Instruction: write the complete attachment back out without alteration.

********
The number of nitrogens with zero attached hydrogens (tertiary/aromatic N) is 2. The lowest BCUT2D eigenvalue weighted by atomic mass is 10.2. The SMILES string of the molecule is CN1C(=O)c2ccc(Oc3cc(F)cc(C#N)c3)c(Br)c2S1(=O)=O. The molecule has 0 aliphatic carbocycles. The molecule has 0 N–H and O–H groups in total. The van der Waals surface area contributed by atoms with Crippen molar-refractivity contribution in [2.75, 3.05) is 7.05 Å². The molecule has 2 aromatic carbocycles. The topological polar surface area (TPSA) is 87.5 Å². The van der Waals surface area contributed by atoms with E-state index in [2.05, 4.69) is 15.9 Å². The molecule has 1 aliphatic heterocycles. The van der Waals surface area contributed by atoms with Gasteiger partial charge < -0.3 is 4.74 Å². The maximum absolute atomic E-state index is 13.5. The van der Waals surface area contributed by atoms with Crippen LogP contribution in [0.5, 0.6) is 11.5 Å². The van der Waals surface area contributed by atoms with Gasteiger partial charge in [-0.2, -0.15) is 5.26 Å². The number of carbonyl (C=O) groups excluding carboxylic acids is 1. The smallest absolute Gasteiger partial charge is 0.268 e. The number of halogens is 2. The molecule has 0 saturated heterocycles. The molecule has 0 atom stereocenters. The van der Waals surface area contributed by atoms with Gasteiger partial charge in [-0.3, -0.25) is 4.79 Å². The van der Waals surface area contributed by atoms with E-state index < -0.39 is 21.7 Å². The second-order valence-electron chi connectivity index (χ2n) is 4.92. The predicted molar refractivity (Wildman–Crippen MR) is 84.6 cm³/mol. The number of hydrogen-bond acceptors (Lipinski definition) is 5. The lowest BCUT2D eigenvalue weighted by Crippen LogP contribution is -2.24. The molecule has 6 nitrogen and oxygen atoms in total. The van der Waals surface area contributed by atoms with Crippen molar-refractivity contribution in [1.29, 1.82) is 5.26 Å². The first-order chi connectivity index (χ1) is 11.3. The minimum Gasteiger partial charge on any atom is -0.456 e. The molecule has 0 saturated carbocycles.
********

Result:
The number of nitrogens with zero attached hydrogens (tertiary/aromatic N) is 2. The lowest BCUT2D eigenvalue weighted by atomic mass is 10.2. The SMILES string of the molecule is CN1C(=O)c2ccc(Oc3cc(F)cc(C#N)c3)c(Br)c2S1(=O)=O. The molecule has 0 aliphatic carbocycles. The molecule has 0 N–H and O–H groups in total. The van der Waals surface area contributed by atoms with Crippen molar-refractivity contribution in [2.75, 3.05) is 7.05 Å². The molecule has 2 aromatic carbocycles. The topological polar surface area (TPSA) is 87.5 Å². The van der Waals surface area contributed by atoms with E-state index in [2.05, 4.69) is 15.9 Å². The molecule has 1 aliphatic heterocycles. The van der Waals surface area contributed by atoms with Gasteiger partial charge < -0.3 is 4.74 Å². The maximum absolute atomic E-state index is 13.5. The van der Waals surface area contributed by atoms with Crippen LogP contribution in [0.5, 0.6) is 11.5 Å². The van der Waals surface area contributed by atoms with Gasteiger partial charge in [-0.2, -0.15) is 5.26 Å². The number of carbonyl (C=O) groups excluding carboxylic acids is 1. The smallest absolute Gasteiger partial charge is 0.268 e. The number of halogens is 2. The molecule has 0 saturated heterocycles. The molecule has 0 atom stereocenters. The van der Waals surface area contributed by atoms with Gasteiger partial charge in [-0.3, -0.25) is 4.79 Å². The van der Waals surface area contributed by atoms with E-state index < -0.39 is 21.7 Å². The second-order valence-electron chi connectivity index (χ2n) is 4.92. The predicted molar refractivity (Wildman–Crippen MR) is 84.6 cm³/mol. The number of hydrogen-bond acceptors (Lipinski definition) is 5. The lowest BCUT2D eigenvalue weighted by Crippen LogP contribution is -2.24. The molecule has 6 nitrogen and oxygen atoms in total. The van der Waals surface area contributed by atoms with Crippen molar-refractivity contribution in [1.29, 1.82) is 5.26 Å². The first-order chi connectivity index (χ1) is 11.3. The minimum Gasteiger partial charge on any atom is -0.456 e. The molecule has 0 saturated carbocycles.